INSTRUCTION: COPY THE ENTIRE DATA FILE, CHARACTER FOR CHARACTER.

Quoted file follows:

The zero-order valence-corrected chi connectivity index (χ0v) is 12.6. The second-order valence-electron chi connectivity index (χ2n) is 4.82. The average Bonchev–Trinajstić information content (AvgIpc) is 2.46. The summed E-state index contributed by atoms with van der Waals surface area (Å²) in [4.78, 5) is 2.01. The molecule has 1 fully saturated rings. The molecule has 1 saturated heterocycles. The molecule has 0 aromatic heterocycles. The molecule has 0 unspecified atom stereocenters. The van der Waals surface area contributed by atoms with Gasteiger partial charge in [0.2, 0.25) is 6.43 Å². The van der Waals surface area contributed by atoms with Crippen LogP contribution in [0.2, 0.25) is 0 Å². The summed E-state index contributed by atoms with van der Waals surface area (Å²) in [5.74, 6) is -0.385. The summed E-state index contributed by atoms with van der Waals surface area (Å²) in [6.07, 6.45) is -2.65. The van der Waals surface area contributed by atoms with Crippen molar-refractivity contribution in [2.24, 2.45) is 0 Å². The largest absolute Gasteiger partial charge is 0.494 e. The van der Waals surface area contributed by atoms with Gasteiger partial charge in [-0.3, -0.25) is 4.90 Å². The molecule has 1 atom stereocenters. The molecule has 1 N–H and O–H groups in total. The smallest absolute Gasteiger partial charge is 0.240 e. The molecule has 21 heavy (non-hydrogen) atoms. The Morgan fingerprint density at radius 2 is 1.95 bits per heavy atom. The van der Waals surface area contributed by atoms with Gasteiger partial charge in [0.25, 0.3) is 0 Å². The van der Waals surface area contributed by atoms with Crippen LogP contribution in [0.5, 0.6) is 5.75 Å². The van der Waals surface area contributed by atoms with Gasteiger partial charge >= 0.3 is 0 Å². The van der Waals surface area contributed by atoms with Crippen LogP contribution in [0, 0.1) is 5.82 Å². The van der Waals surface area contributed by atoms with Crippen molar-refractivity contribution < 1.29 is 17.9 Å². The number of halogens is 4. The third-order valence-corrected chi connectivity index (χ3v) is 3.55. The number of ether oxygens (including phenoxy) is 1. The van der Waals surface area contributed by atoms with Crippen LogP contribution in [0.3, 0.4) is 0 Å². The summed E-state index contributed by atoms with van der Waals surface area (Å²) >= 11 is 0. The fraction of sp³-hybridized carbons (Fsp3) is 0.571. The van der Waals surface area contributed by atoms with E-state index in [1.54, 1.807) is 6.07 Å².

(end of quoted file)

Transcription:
The zero-order valence-corrected chi connectivity index (χ0v) is 12.6. The second-order valence-electron chi connectivity index (χ2n) is 4.82. The average Bonchev–Trinajstić information content (AvgIpc) is 2.46. The summed E-state index contributed by atoms with van der Waals surface area (Å²) in [4.78, 5) is 2.01. The molecule has 1 fully saturated rings. The molecule has 1 saturated heterocycles. The molecule has 0 aromatic heterocycles. The molecule has 0 unspecified atom stereocenters. The van der Waals surface area contributed by atoms with Gasteiger partial charge in [0.2, 0.25) is 6.43 Å². The van der Waals surface area contributed by atoms with Crippen LogP contribution in [0.2, 0.25) is 0 Å². The summed E-state index contributed by atoms with van der Waals surface area (Å²) in [5.74, 6) is -0.385. The summed E-state index contributed by atoms with van der Waals surface area (Å²) in [6.07, 6.45) is -2.65. The van der Waals surface area contributed by atoms with Crippen molar-refractivity contribution in [2.24, 2.45) is 0 Å². The largest absolute Gasteiger partial charge is 0.494 e. The van der Waals surface area contributed by atoms with Gasteiger partial charge in [-0.3, -0.25) is 4.90 Å². The molecule has 1 atom stereocenters. The molecule has 1 N–H and O–H groups in total. The smallest absolute Gasteiger partial charge is 0.240 e. The molecule has 21 heavy (non-hydrogen) atoms. The Morgan fingerprint density at radius 2 is 1.95 bits per heavy atom. The van der Waals surface area contributed by atoms with Gasteiger partial charge in [0.25, 0.3) is 0 Å². The van der Waals surface area contributed by atoms with Crippen LogP contribution in [0.5, 0.6) is 5.75 Å². The van der Waals surface area contributed by atoms with Gasteiger partial charge >= 0.3 is 0 Å². The van der Waals surface area contributed by atoms with Crippen LogP contribution in [0, 0.1) is 5.82 Å². The van der Waals surface area contributed by atoms with Crippen molar-refractivity contribution < 1.29 is 17.9 Å². The number of halogens is 4. The third-order valence-corrected chi connectivity index (χ3v) is 3.55. The number of ether oxygens (including phenoxy) is 1. The van der Waals surface area contributed by atoms with Crippen LogP contribution in [0.3, 0.4) is 0 Å². The summed E-state index contributed by atoms with van der Waals surface area (Å²) >= 11 is 0. The fraction of sp³-hybridized carbons (Fsp3) is 0.571. The van der Waals surface area contributed by atoms with E-state index in [1.54, 1.807) is 6.07 Å².